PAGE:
January 2009

Though the calendar says winter has just started, we know that we have had two significant winter storms before official winter arrived. Long term forecasts are for a colder than normal January, February and March. This may be a good time to discuss techniques for extending the growing season. Most Pacific Northwest gardeners practice season extension, but let’s look at how to plan for some simple ways that will pay off for the home gardener.

The usual way to get gardens started earlier in the spring is by having lots of little transplants to set out as soon as the soil warms to 40 or 45 degrees. Lettuce, broccoli, cabbage, choy, celery, chard and kale are typical to start early in trays indoors. Use a sterile seed starting mix with some peat in it for good results. I have tried to make starting mix with compost and have had trouble with “damping off” disease, especially for the Brassicas. Wash your trays with a solution of water and bleach (10:1) to prevent fungal and bacterial diseases. These seeds like 55 degrees to germinate, but then can grow in 45 degree or even less. Either get a grow light stand (simple florescent tubes are good enough for seedlings) or make room on a south facing window with full light. Sometimes it is too cold to germinate seeds on the window sill, so place them on top of your refrigerator or by the furnace to stay warm till they sprout. Then move the tray to the window. After 4-5 weeks when the seedlings have 4 true leaves, it is OK to transplant to a nutrient rich potting mix with plenty of compost. I use lots of 4 inch plastic pots for transplanting. These pots don’t have to be washed, though some pests may be hiding in them, so keep a watch out. Then I usually keep the trays in a cloche or hoop house, which is a great addition to any garden.

Hoop houses have become very popular because they control the micro-climate so well. This is a large, temporary, plastic covered “greenhouse”. Often they are made with plastic pipes bent in a large hoop shape that the clear plastic skin is easily pulled over. The size depends on how much space you have. Typical hoop houses are 10 feet wide and 6.5 feet tall, which uses 18 foot lengths of schedule 40 PVC pipes. This is a comfortable height for me to work in, and the length depends on your needs. We started with them about 20 feet long. The other determining factor is the width of the plastic you are using to skin the frame. We bought a cheap construction grade the first year and that is just how long it lasted, one year. All that waste too. So, we purchase at least a 5year plastic now, either searching online or shopping at Steubers Greenhouse Supply in Snohomish, WA. The doors at the ends of the greenhouse and the framing that keeps it from lying flat in a wind may be complicated to bulid. A good door and frame design is available online through WSU Extension at http://cru.cahe.wsu.edu/CEPublications/eb1825/eb1825.html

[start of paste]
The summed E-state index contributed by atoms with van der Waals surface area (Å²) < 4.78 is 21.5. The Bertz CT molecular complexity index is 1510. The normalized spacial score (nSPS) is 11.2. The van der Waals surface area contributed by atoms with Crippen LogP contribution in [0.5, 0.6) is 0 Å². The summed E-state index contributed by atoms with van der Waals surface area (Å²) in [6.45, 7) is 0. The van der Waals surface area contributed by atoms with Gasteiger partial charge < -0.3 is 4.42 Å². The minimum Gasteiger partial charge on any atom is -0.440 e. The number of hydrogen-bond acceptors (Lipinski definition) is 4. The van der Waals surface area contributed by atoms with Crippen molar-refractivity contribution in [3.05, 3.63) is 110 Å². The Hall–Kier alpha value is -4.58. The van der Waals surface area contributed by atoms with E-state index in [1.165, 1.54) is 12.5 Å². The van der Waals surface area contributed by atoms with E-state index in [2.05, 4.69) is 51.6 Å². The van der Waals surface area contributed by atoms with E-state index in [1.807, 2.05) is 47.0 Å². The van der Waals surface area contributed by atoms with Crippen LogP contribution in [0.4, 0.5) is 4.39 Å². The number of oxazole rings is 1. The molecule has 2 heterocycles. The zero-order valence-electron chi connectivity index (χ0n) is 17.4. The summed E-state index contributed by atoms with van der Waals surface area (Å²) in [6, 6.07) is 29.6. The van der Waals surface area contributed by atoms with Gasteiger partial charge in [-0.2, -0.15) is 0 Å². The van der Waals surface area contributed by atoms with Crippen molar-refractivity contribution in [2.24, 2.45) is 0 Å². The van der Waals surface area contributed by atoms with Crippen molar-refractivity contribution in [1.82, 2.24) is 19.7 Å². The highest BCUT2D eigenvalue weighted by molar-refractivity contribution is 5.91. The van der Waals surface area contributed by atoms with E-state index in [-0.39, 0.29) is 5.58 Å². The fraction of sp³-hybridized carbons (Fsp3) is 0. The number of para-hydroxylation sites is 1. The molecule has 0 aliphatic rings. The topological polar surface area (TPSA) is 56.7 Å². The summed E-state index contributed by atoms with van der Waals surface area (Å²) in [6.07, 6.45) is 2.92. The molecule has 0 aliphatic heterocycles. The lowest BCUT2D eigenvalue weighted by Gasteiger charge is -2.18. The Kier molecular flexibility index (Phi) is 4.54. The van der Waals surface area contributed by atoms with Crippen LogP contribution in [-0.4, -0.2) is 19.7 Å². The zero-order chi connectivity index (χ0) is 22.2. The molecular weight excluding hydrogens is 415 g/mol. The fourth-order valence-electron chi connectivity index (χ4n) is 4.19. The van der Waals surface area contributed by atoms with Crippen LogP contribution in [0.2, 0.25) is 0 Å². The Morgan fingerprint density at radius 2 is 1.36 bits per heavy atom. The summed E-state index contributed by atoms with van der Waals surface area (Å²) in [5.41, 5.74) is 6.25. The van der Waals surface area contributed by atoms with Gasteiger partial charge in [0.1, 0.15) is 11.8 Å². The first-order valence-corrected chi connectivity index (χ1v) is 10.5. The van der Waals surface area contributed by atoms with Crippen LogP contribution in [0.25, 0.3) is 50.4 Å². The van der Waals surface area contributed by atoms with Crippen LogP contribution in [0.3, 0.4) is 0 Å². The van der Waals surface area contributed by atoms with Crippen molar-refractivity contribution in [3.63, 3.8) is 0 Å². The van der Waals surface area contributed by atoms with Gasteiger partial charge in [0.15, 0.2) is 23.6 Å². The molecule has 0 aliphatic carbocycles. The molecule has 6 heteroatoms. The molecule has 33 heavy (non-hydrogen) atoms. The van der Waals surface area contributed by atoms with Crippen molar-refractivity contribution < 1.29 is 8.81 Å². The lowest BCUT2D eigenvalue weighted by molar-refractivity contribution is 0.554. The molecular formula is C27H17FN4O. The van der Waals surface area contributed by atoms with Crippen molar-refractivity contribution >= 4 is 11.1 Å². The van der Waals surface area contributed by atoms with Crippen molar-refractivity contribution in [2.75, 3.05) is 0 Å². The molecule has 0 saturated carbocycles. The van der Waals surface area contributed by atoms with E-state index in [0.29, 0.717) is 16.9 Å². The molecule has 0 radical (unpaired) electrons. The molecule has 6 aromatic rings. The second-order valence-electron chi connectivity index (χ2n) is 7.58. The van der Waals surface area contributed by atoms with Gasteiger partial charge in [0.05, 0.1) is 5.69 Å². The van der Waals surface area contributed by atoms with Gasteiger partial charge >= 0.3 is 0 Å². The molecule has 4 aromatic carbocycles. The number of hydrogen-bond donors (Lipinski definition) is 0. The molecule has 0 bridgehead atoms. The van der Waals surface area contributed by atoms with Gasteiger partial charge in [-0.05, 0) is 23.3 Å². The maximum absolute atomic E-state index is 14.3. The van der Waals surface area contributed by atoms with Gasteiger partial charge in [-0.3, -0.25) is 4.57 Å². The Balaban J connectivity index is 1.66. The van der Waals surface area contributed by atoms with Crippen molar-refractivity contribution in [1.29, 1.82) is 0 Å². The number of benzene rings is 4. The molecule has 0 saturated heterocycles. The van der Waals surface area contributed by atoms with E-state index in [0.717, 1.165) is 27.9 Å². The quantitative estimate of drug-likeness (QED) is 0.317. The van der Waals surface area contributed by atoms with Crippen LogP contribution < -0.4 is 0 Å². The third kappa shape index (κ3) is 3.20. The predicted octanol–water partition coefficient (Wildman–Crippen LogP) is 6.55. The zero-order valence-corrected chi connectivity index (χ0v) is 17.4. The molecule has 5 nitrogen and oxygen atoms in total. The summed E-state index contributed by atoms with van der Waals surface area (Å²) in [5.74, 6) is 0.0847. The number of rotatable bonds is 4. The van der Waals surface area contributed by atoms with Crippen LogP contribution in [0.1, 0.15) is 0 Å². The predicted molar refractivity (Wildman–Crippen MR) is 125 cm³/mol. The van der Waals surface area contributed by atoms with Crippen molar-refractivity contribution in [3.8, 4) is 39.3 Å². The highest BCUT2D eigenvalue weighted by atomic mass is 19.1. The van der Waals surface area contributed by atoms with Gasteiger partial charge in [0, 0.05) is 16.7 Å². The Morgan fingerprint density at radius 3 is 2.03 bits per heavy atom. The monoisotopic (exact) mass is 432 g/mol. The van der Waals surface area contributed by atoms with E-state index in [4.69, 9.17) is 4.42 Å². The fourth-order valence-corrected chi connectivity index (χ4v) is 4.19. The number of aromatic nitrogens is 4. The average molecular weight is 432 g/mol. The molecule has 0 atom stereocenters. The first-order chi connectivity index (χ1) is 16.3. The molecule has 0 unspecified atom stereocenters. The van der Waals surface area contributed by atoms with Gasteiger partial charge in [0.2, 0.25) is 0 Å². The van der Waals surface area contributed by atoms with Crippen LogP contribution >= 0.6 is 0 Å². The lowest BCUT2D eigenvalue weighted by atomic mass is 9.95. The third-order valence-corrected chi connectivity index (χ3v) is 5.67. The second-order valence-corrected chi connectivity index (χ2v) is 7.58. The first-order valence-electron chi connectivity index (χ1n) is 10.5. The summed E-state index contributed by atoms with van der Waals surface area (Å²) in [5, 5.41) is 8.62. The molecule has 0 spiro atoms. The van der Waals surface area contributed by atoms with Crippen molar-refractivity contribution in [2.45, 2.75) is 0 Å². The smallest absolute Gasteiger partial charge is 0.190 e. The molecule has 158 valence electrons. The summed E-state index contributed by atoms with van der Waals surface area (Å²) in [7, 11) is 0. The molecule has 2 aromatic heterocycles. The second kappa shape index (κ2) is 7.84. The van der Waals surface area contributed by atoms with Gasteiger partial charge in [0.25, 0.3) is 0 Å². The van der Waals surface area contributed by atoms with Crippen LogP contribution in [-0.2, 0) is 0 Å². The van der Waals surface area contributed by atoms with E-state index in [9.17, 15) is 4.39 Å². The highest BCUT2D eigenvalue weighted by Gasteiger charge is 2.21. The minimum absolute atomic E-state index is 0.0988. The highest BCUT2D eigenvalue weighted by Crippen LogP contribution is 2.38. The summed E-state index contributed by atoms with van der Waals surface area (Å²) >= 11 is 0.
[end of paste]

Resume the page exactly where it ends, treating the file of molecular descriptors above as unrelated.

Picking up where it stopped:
What I like about hoop houses is working in the soil, not in pots on tables. Leaving trays on the ground in a hoop house gives them added protection from freezing weather, but watch out for slugs. After April 1st when the seedlings are transplanted out in the garden, start planting tomatoe and pepper starts or even the squash family in the hoop house. The one draw back is that these summer fruit bearing crops need pollinators and sometimes bees can’t get into the hoop house. Try these tricks : transplant a yellow flowering broccoli plant (left over from last season) by the open door of the hoop house, or catch a few bumble bees and release in the hoop house or just pollinate by hand by flicking the tomato blossoms. Some new varieties of tomatoes and cucumbers set fruit without pollination, listed in seed catalogs as “greenhouse varieties”.

Gardeners have developed cloche designs for many years. Cloches are smaller clear plastic or glass forms that cover a plant or a row of plants. I’ve used a lean to frame of old windows tied down to a few stakes. Permanent cold frames are popular to keep trays of seedlings in or grow and early crop of greens, but watch out for slugs in theses. Be careful though because panes of glass break, and it is difficult to get all the pieces out of the soil. Long sheets of clear plastic tunnels are being used more too. They just need to be anchored in our windy climate and need to be vented on sunny days. Let us not forget the microclimate benefits of floating row covers like Remay. It doesn’t need staking and it prevents flying pests. Remay offers only a 3-4 degree increase in temperature, but that is often enough for seeds to germinate early, especially carrots and beets

Which ever season extension techniques you want to try this year, you may have lots of snowy days to ponder, design and collect materials for your project. It looks like a tough winter. Eat lots of vitamin rich soups and stay warm and healthy.

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